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    The Lord's Prayer

    Hallowed be Thy Name (Mat. 6:9c)

    by Rev. Ralph Allan Smith (1999)

    The first of the six petitions of the Lord's prayer is the most general and basic. In it we pray that God's name may be honored. What this means, simply stated, can be seen through the simple illustration of the way the "name" of a great man is treated. Einstein, for example, is usually spoken of with "reverence" in our world and to quote him is to invoke a virtually infallible authority, "Einstein said . . ." being, for many modern men the equivalent of "the Scripture says." The name of Christ, however, is not treated with this kind of honor even among the nations which, at least in the past, professed Christianity. The name of Christ is used in movies and in everyday life as a word for cursing and venting wrath. At the surface level, then, we see the need for this prayer and its most obvious meaning. But, of course, there is much more involved than this.

    Elements of the Petition

    The first of the six petitions of the Lord's prayer is, literally, "May your name be sanctified." The word here rendered "sanctified" is the same Greek word that was used in John 17:17 when Jesus prayed for us: "Sanctify them by thy Truth." The prayer, then, is that God's name be "sanctified." But what does that mean? It does not mean that we somehow "make God's name holy." It means that we recognize the holiness of His name and that we treat His name with the honor that is due to it. We "set His name apart" (to "sanctify" means "to set apart") by treating it as special.

    We must also understand that when we speak of the name of God, we are not simply speaking of the words we use to identify Him. His name includes His character; it represents Him. How we treat His name is how we relate to Him. To honor His name is to honor Him, to love and serve Him.

    It should be evident, then, that a prayer for God's name be "sanctified" is synonymous with a prayer to "glorify" Him. The parallel between these two notions comes out clearly in the incident of Aaron's sons, whom God slew in the temple because they did not honor His name. Note how the expression "I will be glorified" is parallel to "I will be sanctified".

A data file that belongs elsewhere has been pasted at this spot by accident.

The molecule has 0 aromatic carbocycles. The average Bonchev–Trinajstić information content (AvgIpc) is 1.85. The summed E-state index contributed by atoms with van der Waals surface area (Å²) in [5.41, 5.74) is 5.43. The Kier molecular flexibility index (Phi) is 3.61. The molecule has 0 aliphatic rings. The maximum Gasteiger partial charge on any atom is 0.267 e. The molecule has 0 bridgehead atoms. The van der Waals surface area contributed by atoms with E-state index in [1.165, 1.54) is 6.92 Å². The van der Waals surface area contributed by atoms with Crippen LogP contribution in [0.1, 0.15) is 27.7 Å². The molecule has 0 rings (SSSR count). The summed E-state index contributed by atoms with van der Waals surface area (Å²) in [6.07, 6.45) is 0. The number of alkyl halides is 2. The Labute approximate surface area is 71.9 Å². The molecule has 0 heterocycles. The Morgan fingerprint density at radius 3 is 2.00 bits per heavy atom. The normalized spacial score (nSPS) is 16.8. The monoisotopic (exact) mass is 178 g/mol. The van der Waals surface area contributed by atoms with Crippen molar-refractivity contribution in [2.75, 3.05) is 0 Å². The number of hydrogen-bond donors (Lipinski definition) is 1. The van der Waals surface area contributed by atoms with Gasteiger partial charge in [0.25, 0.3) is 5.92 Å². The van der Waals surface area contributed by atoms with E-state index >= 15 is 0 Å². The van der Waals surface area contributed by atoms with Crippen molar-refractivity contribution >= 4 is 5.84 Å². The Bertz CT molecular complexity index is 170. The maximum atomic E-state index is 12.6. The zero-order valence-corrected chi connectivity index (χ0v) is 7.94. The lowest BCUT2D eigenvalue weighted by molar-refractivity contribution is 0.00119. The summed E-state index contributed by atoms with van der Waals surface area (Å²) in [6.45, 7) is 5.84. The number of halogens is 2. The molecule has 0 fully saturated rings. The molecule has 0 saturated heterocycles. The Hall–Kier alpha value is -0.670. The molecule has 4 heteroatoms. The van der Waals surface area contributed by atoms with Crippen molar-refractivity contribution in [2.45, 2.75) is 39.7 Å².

"Then Moses said unto Aaron, This is it that the LORD spake, saying,

    I will be sanctified in them that come nigh me,

    and before all the people I will be glorified.

    And Aaron held his peace" (Lv. 10:3).

    Thus, too, the angels of God who stand before His throne glorify God by crying "Holy, holy holy" day and night without rest (Isa. 6:3; Rev. 4:8).


    The first petition is grounded in two beliefs fundamental to the Christian faith. The first is that the name of God is worthy of honor and glory. God is the Creator and King of the world. His holiness and majesty are such that anything other than the most profound honor and praise are unfitting, and perverse. In the first petition, we are seeking only what is right and proper, what ought to be.

    Second, that we pray for this reflects the fact that we live in a world in which this most basic duty is not rendered unto God. The sinfulness of man was expressed by Paul in the words "For all have sinned, and come short of the glory of God" (Rom. 3:23). All men, in other words, fall short of their God-created duty of glorifying their Creator. Rather than manifesting love and righteousness, sinful men are swift to shed blood, their hearts rage against God and one another.

    We come to God and pray that His name may be honored because we know that His name ought to be honored and because we are grieved that His name is not honored, that His name is not being glorified in the world that He has created. If we love Him, this prayer should be our deepest burden and our most burning desire.

    What We Seek